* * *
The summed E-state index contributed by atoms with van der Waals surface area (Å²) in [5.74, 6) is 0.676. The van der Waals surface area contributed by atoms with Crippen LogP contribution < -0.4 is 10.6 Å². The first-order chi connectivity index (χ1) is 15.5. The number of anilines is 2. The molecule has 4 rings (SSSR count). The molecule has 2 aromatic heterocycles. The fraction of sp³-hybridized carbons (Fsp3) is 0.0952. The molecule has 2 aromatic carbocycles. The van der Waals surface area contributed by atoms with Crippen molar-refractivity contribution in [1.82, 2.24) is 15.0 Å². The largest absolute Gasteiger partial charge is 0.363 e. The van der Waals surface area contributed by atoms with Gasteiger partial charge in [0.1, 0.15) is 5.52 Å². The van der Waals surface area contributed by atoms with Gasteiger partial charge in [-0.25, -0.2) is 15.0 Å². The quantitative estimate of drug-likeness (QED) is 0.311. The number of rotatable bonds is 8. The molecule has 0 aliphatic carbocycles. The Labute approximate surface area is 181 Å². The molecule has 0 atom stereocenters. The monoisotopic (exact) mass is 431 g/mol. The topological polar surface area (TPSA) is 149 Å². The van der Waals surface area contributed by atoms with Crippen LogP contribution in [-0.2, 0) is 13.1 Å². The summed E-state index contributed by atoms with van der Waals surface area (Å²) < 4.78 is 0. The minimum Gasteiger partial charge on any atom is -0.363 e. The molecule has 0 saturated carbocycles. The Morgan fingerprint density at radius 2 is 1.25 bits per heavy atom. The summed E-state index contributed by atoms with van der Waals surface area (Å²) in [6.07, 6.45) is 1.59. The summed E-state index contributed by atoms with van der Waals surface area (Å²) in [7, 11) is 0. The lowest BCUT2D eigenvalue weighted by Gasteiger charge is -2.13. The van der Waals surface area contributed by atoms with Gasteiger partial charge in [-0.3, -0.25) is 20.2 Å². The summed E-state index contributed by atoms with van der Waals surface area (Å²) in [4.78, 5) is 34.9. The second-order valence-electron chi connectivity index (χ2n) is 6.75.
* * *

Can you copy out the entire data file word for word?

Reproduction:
The summed E-state index contributed by atoms with van der Waals surface area (Å²) in [5.74, 6) is 0.676. The van der Waals surface area contributed by atoms with Crippen LogP contribution < -0.4 is 10.6 Å². The first-order chi connectivity index (χ1) is 15.5. The number of anilines is 2. The molecule has 4 rings (SSSR count). The molecule has 2 aromatic heterocycles. The fraction of sp³-hybridized carbons (Fsp3) is 0.0952. The molecule has 2 aromatic carbocycles. The van der Waals surface area contributed by atoms with Crippen molar-refractivity contribution in [1.82, 2.24) is 15.0 Å². The largest absolute Gasteiger partial charge is 0.363 e. The van der Waals surface area contributed by atoms with Gasteiger partial charge in [0.1, 0.15) is 5.52 Å². The van der Waals surface area contributed by atoms with Gasteiger partial charge in [-0.25, -0.2) is 15.0 Å². The quantitative estimate of drug-likeness (QED) is 0.311. The number of rotatable bonds is 8. The molecule has 0 aliphatic carbocycles. The Labute approximate surface area is 181 Å². The molecule has 0 atom stereocenters. The monoisotopic (exact) mass is 431 g/mol. The topological polar surface area (TPSA) is 149 Å². The van der Waals surface area contributed by atoms with Crippen LogP contribution in [-0.2, 0) is 13.1 Å². The summed E-state index contributed by atoms with van der Waals surface area (Å²) < 4.78 is 0. The minimum Gasteiger partial charge on any atom is -0.363 e. The molecule has 0 saturated carbocycles. The Morgan fingerprint density at radius 2 is 1.25 bits per heavy atom. The summed E-state index contributed by atoms with van der Waals surface area (Å²) in [6.07, 6.45) is 1.59. The summed E-state index contributed by atoms with van der Waals surface area (Å²) in [7, 11) is 0. The lowest BCUT2D eigenvalue weighted by Gasteiger charge is -2.13. The van der Waals surface area contributed by atoms with Gasteiger partial charge in [-0.3, -0.25) is 20.2 Å². The summed E-state index contributed by atoms with van der Waals surface area (Å²) in [4.78, 5) is 34.9. The second-order valence-electron chi connectivity index (χ2n) is 6.75.